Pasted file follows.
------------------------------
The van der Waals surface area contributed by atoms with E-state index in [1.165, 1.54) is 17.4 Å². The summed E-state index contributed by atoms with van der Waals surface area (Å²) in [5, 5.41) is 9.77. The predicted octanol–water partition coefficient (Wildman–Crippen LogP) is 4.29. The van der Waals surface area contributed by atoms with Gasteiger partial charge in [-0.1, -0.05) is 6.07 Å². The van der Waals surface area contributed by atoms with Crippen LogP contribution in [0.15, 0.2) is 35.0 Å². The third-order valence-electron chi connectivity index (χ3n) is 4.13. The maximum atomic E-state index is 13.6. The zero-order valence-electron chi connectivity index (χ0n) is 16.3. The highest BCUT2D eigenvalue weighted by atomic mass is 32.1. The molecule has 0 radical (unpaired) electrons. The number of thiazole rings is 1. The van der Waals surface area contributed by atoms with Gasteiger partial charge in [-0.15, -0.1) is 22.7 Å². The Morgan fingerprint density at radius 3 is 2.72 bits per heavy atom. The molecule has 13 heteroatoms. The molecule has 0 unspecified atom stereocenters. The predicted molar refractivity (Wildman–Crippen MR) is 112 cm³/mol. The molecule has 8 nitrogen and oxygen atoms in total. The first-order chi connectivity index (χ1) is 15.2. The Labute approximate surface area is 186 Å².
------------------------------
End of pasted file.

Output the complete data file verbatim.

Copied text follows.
The van der Waals surface area contributed by atoms with E-state index in [1.165, 1.54) is 17.4 Å². The summed E-state index contributed by atoms with van der Waals surface area (Å²) in [5, 5.41) is 9.77. The predicted octanol–water partition coefficient (Wildman–Crippen LogP) is 4.29. The van der Waals surface area contributed by atoms with Gasteiger partial charge in [-0.1, -0.05) is 6.07 Å². The van der Waals surface area contributed by atoms with Crippen LogP contribution in [0.15, 0.2) is 35.0 Å². The third-order valence-electron chi connectivity index (χ3n) is 4.13. The maximum atomic E-state index is 13.6. The zero-order valence-electron chi connectivity index (χ0n) is 16.3. The highest BCUT2D eigenvalue weighted by atomic mass is 32.1. The molecule has 0 radical (unpaired) electrons. The number of thiazole rings is 1. The van der Waals surface area contributed by atoms with Gasteiger partial charge in [-0.15, -0.1) is 22.7 Å². The Morgan fingerprint density at radius 3 is 2.72 bits per heavy atom. The molecule has 13 heteroatoms. The molecule has 0 unspecified atom stereocenters. The predicted molar refractivity (Wildman–Crippen MR) is 112 cm³/mol. The molecule has 8 nitrogen and oxygen atoms in total. The first-order chi connectivity index (χ1) is 15.2. The Labute approximate surface area is 186 Å².